Room efficiency is specified at 89 decibels. Note the difference between sensitivity and room efficiency. The latter includes the effect of room reflections and is typically a few decibels higher. Although I’ve seen higher efficiency ratings in speakers this size, an average receiver should still run the Take Classic with ease, especially in the kind of small to medium-sized room where sat/sub sets are most appropriate.

The Take Classic subwoofer is similar to Energy’s ESW-8 but with a high-gloss finish to match the other Takes. It has an 8-inch downward-firing polypropylene-cone driver. With no grille, the front-firing 2-inch port is clearly visible. Energy’s patented Ribbed Elliptical Surround is an attempt to improve movement of the driver, allowing greater output. It’s backed with a relatively modest 200-watt Class AB amp.

Controls include knobs for volume and crossover frequency, toggle switches for phase and power, a pair of line-level inputs (no line outs), and a full set of speaker-level ins and outs. The latter are spring-loaded wire clips, not binding posts. That shouldn’t concern you if you’re using the sub in a surround system, since you’ll be running your receiver’s sub-out to the sub’s line-in. But if you’re running speaker cable from two amp channels through the sub to a pair of speakers, you probably should be looking for a sub with a set of high-quality binding posts.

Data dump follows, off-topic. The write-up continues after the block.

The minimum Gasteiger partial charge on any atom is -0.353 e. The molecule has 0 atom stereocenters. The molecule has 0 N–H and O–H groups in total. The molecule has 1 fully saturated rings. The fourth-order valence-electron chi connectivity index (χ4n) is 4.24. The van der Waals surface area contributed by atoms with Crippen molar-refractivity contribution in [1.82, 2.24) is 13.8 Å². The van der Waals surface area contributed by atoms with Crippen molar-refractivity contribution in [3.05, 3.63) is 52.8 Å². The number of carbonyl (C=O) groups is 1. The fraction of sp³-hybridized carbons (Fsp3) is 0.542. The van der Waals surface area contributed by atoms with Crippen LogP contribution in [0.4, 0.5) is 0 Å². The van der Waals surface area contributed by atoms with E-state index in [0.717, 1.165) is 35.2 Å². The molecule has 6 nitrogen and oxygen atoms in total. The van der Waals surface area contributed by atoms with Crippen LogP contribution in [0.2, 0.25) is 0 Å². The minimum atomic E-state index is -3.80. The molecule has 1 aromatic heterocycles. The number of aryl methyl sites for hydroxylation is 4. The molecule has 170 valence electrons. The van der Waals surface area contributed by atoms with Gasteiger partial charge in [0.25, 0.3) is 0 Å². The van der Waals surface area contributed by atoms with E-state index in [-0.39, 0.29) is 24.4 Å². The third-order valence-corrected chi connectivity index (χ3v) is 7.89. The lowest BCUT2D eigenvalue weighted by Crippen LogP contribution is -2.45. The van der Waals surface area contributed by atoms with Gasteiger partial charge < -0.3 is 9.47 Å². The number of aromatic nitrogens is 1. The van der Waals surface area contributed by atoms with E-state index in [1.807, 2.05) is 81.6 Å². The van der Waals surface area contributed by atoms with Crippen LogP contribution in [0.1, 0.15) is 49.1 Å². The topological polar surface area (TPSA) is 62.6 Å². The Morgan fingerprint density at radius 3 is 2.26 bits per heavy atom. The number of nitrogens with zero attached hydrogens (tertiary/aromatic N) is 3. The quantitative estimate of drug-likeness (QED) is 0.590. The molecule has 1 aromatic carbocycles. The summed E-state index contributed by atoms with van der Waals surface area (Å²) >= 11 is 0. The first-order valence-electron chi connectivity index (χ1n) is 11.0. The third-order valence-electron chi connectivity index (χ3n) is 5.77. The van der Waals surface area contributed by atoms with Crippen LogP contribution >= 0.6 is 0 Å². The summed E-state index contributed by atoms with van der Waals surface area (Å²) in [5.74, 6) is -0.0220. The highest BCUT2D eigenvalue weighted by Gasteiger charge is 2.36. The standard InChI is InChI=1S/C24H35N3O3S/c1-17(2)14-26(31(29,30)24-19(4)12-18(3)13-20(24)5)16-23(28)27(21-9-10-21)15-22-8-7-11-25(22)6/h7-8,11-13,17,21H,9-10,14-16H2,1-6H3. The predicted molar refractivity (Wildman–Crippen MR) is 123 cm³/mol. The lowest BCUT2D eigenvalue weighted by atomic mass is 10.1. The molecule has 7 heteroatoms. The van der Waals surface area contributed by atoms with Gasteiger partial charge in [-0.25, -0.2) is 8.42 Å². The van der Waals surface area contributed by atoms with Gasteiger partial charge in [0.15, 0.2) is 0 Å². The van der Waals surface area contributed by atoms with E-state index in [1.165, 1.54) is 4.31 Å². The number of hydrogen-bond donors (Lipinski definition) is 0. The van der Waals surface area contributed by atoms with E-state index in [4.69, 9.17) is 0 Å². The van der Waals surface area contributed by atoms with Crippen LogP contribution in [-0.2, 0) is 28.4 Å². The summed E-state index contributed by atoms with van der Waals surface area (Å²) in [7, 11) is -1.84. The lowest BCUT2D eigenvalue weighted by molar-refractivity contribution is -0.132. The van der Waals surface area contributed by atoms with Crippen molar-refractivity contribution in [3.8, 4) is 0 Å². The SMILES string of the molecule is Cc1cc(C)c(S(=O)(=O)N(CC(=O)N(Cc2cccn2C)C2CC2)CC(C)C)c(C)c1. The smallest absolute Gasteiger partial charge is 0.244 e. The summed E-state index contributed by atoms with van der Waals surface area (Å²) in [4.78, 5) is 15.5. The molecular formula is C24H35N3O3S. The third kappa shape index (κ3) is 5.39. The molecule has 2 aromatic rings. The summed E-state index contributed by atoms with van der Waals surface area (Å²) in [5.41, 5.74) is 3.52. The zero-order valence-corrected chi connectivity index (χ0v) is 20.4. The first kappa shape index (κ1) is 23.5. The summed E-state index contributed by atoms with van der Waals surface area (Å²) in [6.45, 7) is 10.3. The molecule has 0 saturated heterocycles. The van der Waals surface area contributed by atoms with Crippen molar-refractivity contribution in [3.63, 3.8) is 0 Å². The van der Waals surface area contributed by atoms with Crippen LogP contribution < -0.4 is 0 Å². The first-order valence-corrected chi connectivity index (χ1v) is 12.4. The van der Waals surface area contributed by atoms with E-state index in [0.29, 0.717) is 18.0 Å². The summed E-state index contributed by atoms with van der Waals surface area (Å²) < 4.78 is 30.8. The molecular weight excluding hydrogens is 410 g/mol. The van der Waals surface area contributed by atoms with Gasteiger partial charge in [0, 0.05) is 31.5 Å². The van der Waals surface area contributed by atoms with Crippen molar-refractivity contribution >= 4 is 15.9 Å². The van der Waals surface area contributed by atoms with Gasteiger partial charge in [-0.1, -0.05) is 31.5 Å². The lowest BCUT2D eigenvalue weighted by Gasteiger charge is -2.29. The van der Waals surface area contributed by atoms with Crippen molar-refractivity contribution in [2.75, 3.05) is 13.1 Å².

As I was setting up the sub with test tones, I found it necessary to use about 66 percent of its volume control, which is more than I’m used to, indicating less gain than usual. I also had to increase the sub-out level in the setup menu of my trusty old Rotel RSX-1065 A/V receiver. The signal source for this review was an Integra DPS-10.5 universal player.

Three Great Movies—Rent Them All
The Take Classic has a superbly balanced midrange and non-ringy high-frequency response. That makes it a strong performer with music as well as movie content in which music is prominent. The center’s vocal prowess is considerable. And the system as a whole works well both on and off axis, so dialogue is intelligible from any seat in the room. Although it’s not especially forceful, the sub does produce clean pitches.

COMPANY INFO
Energy Speaker Systems
(416) 321-1800
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COMMENTS
Toomuch_'s picture

Hello,

I have to say that this review of the Take Classics is probably the most in-depth and detailed one available, great job! I have a question, and before I go any further, I want to let you know that am not an audiophile, but am taking a great interest in the field. I own a Yamaha RX-A2000 along with the 5.1 take classic speakers.

Based on manufacturer's specs the center's -3dB point is at 110hz and the surrounds at 115hz. According to your measures, the center is at 94hz and the surrounds at 111hz.

Therefore I've set the crossover for my center at 110hz and for the surrounds at 120hz. I am just a bit concerned that I might be loosing some range as the center is rated at 110 and crossover is the exact same, not giving any room to play with.

Is it possible that my system would not rate the same as the one you tested? Could there be a technical difference from one batch to the next of the same speakers?

I just want to make sure I am exploiting the best out of my speakers.

Thank you,

Toomuch